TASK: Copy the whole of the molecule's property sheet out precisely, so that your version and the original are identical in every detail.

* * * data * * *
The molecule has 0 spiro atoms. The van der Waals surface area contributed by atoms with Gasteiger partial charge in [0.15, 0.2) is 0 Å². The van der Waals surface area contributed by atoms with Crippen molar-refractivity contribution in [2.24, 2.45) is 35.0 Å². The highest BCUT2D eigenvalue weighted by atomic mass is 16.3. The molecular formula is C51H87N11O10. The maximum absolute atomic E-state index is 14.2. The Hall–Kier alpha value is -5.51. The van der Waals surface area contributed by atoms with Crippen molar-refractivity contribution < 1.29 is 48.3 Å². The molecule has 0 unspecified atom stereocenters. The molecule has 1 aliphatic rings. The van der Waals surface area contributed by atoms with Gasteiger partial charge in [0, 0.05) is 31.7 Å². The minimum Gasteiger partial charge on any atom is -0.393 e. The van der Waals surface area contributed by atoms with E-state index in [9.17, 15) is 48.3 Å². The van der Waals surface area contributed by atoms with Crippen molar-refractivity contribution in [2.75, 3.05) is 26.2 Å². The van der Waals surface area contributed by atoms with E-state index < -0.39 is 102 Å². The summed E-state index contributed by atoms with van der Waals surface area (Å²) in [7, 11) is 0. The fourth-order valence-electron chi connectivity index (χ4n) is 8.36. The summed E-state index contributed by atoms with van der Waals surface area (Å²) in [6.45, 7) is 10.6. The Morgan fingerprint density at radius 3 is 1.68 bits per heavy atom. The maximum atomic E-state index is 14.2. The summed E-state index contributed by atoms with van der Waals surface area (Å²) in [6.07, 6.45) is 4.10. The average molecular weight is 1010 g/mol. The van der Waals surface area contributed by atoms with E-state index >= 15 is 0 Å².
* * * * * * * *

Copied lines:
The molecule has 0 spiro atoms. The van der Waals surface area contributed by atoms with Gasteiger partial charge in [0.15, 0.2) is 0 Å². The van der Waals surface area contributed by atoms with Crippen molar-refractivity contribution in [2.24, 2.45) is 35.0 Å². The highest BCUT2D eigenvalue weighted by atomic mass is 16.3. The molecular formula is C51H87N11O10. The maximum absolute atomic E-state index is 14.2. The Hall–Kier alpha value is -5.51. The van der Waals surface area contributed by atoms with Crippen molar-refractivity contribution < 1.29 is 48.3 Å². The molecule has 0 unspecified atom stereocenters. The molecule has 1 aliphatic rings. The van der Waals surface area contributed by atoms with Gasteiger partial charge in [0, 0.05) is 31.7 Å². The minimum Gasteiger partial charge on any atom is -0.393 e. The van der Waals surface area contributed by atoms with E-state index in [9.17, 15) is 48.3 Å². The van der Waals surface area contributed by atoms with Crippen molar-refractivity contribution in [2.75, 3.05) is 26.2 Å². The van der Waals surface area contributed by atoms with E-state index < -0.39 is 102 Å². The summed E-state index contributed by atoms with van der Waals surface area (Å²) in [7, 11) is 0. The fourth-order valence-electron chi connectivity index (χ4n) is 8.36. The summed E-state index contributed by atoms with van der Waals surface area (Å²) in [6.45, 7) is 10.6. The Morgan fingerprint density at radius 3 is 1.68 bits per heavy atom. The maximum atomic E-state index is 14.2. The summed E-state index contributed by atoms with van der Waals surface area (Å²) in [6.07, 6.45) is 4.10. The average molecular weight is 1010 g/mol. The van der Waals surface area contributed by atoms with E-state index >= 15 is 0 Å².